This weekend, poets and writers from across the world will intersect on the Hill for the annual Kenyon Review Literary Festival, which will feature three national award-winning writers and will culminate with a keynote presentation by internationally-renowned Irish novelist Colm Toíbín.
The three-day-long festival begins on Friday night at 8 p.m. with a reading by poet Nate Marshall. Marshall’s first book Wild Hundreds received the Agnes Lynch Starrett Prize and the Black Caucus of the American Library Association’s award for Poetry Book of the Year.
Marshall is a founding member of the poetry collective Dark Noise, and coeditor of The BreakBeat Poets: New American Poetry in the Age of Hip-Hop (2015). His work has appeared in Poetry, and The New Republic, among other publications. Marshall has taught at the University of Michigan, Wabash College, and Northwestern University.
Authors Elissa Washuta and Nick White will read in Finn House on Saturday. A nonfiction writer and member of the Cowlitz Indian Tribe, Washuta is author of Starvation Mode and My Body Is a Book of Rules, which was a finalist for the Washington State Book Award. She is coeditor of the anthology, Exquisite Vessel: Shapes of Native Nonfiction, which is forthcoming from University of Washington Press.
Washuta’s work has appeared in The Chronicle of Higher Education and BuzzFeed, among other publications. She is an Assistant Professor of English at Ohio State University.
“I write personal essays that blend in pop culture and some historical research,” Washuta said. “Right now I’m working on something that’s… about Fleetwood Mac and with the history of my tribe and another tribe that I’m descended from and some things about astrology.”
Nick White, also an Assistant Professor of English at Ohio State, is the author of the novel How to Survive A Summer. His short stories have been published in the Kenyon Review, Guernica, Indiana Review and Hopkins Review, among others.
Marshall, Washuta and White will each lead writing workshops on Saturday morning. The Review invited Kenyon students to enter a drawing to participate in Marshall’s poetry workshop, Washuta’s nonfiction workshop or White’s fiction workshop.
“This workshop is compressed, so the way I understand it, students are not bringing any outside work. They’re going to come with just a pad and a pen,” White said. He plans to use his workshop to teach scene writing, a topic he often considers.
“It’s something that I’ve been focused on a lot as a writer,” he said. “What does it mean to have a good scene in a story? What does a good scene require? And it’s more than just dialogue…it’s also character interaction, it’s description of place, it’s description of the people who are moving around in that place, it’s knowing how to pace the interaction.”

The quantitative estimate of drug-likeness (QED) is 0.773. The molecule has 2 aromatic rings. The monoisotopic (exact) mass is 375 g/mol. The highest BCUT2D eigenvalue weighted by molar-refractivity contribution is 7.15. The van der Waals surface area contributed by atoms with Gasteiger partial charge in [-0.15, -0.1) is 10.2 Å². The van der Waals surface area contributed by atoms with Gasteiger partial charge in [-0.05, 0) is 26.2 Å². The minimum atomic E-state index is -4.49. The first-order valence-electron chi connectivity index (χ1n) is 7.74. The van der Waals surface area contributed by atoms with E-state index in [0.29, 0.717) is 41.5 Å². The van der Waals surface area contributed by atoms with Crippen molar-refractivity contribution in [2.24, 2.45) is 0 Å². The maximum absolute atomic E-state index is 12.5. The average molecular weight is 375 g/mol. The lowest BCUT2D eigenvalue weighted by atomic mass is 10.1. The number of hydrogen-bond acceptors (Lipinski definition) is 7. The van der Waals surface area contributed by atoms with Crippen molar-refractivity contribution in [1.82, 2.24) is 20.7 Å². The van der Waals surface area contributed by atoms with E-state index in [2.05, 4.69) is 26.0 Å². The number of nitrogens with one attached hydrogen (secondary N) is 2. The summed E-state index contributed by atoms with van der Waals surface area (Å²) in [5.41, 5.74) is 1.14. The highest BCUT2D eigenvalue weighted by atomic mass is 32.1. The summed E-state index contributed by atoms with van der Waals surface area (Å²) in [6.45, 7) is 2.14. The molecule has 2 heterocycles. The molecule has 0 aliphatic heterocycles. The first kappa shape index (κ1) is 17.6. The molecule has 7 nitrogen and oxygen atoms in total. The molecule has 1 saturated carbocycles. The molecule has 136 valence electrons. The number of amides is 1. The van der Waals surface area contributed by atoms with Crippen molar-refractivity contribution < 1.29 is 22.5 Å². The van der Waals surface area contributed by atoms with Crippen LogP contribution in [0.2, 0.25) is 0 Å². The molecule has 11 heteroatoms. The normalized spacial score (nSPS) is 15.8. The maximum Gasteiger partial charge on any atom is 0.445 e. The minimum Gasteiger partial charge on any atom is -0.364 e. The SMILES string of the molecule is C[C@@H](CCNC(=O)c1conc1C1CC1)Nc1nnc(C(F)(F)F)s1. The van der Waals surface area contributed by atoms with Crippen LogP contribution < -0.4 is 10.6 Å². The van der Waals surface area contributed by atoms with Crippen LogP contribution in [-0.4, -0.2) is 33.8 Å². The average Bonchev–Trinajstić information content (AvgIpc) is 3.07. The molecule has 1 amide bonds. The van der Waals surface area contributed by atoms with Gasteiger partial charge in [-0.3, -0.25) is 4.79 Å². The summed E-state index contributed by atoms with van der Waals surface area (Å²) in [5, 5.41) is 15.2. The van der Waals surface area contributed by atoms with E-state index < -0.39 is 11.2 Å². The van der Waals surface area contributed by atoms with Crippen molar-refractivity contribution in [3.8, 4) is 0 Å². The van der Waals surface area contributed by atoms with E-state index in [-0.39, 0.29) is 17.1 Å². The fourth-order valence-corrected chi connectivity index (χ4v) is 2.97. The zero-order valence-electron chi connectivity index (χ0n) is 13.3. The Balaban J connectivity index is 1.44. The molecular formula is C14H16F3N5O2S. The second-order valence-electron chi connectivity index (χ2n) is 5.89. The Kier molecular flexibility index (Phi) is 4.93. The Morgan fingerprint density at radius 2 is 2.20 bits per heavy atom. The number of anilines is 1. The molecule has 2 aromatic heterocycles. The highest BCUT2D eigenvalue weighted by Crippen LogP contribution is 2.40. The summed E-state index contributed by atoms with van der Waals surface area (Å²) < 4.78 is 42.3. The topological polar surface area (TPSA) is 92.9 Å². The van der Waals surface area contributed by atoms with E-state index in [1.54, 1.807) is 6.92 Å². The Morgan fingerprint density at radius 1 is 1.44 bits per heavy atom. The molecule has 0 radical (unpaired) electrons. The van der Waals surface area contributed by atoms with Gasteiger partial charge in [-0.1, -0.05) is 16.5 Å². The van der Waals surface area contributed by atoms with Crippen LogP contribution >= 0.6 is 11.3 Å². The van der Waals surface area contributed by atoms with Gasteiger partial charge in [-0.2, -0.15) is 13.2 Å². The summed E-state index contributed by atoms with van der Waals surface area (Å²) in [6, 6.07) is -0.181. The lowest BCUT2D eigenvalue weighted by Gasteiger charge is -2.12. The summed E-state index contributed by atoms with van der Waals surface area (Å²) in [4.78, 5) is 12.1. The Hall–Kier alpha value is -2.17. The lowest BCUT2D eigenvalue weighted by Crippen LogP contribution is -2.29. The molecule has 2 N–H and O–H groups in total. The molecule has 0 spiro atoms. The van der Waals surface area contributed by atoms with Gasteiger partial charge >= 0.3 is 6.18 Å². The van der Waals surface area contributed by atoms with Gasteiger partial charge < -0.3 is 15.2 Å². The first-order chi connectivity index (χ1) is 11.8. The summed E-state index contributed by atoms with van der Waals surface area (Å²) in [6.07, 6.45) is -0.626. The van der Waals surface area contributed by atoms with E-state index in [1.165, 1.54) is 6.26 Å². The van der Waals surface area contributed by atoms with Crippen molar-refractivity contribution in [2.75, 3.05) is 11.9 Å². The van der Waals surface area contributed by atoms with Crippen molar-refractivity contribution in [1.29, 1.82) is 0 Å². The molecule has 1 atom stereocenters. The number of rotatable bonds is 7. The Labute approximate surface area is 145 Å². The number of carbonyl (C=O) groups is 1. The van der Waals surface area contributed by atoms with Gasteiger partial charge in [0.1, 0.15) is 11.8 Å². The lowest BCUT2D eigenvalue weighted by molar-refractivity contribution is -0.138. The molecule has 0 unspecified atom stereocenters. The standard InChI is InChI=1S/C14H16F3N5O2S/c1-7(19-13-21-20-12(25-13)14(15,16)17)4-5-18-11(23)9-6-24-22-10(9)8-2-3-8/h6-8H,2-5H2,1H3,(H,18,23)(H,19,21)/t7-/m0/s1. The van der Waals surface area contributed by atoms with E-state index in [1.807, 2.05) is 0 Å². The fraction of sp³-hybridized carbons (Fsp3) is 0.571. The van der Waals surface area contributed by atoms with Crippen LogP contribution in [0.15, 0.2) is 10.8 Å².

More broadly, White advises students against limiting the material they both produce and consume. “Right now, don’t be too concerned with whatever your voice is or what you think your subject matter is going to be,” he said. “I think at this point in time it’s really nice to just let yourself explore different styles of writing.”
Washuta also articulated the importance of flexibility with different media, specifically in relation to her own writing career.
“When I started…I was writing pretty traditional short stories. I was not writing about my life because I thought it wasn’t worth writing about,” she said.
After their morning workshops and afternoon readings in Finn House, Marshall, Washuta and White will engage in a round table discussion moderated by Robert P. Hubbard Professor of Poetry Janet McAdams. The panel will take place at 3 p.m. in Finn House.
The weekend will conclude in Rosse Hall with Irish writer Colm Tóibín’s keynote address.
A native of Enniscorthy, Ireland, Tóibín is the author of several works of fiction, including The Heather Blazing (1992); The Story of the Night (1996); The Blackwater Lightship (1999), shortlisted for the Booker Prize; and Brooklyn (2009), winner of the Costa Book Award and later adapted into an Oscar-nominated film.
The keynote speaker and their work is usually the highlight of the Festival and is almost always the recipient of the Kenyon Review Award for Literary Achievement.
The Kenyon Review Award for Literary Achievement has been awarded since 2002, and for many years was solely a celebratory dinner for the author in New York.
In 2007 — the year Margaret Atwood was honored with the award — the Denham Sutcliffe Fund made the keynote speaker’s appearance at the Literary Festival possible.
“The Literary Festival is a great way for students to have access to really big-name, impressive writers,” Tory Weber, Associate Director of Programs and Fellowships at the Kenyon Review, said. “For this specific festival, I’m really excited about the range of writers we are bringing to campus for the weekend. There’s something for everybody.”
A full schedule of this weekend’s events can be found on the Kenyon Review’s website. An interview with Tóibín will be published in next week’s issue of the Collegian.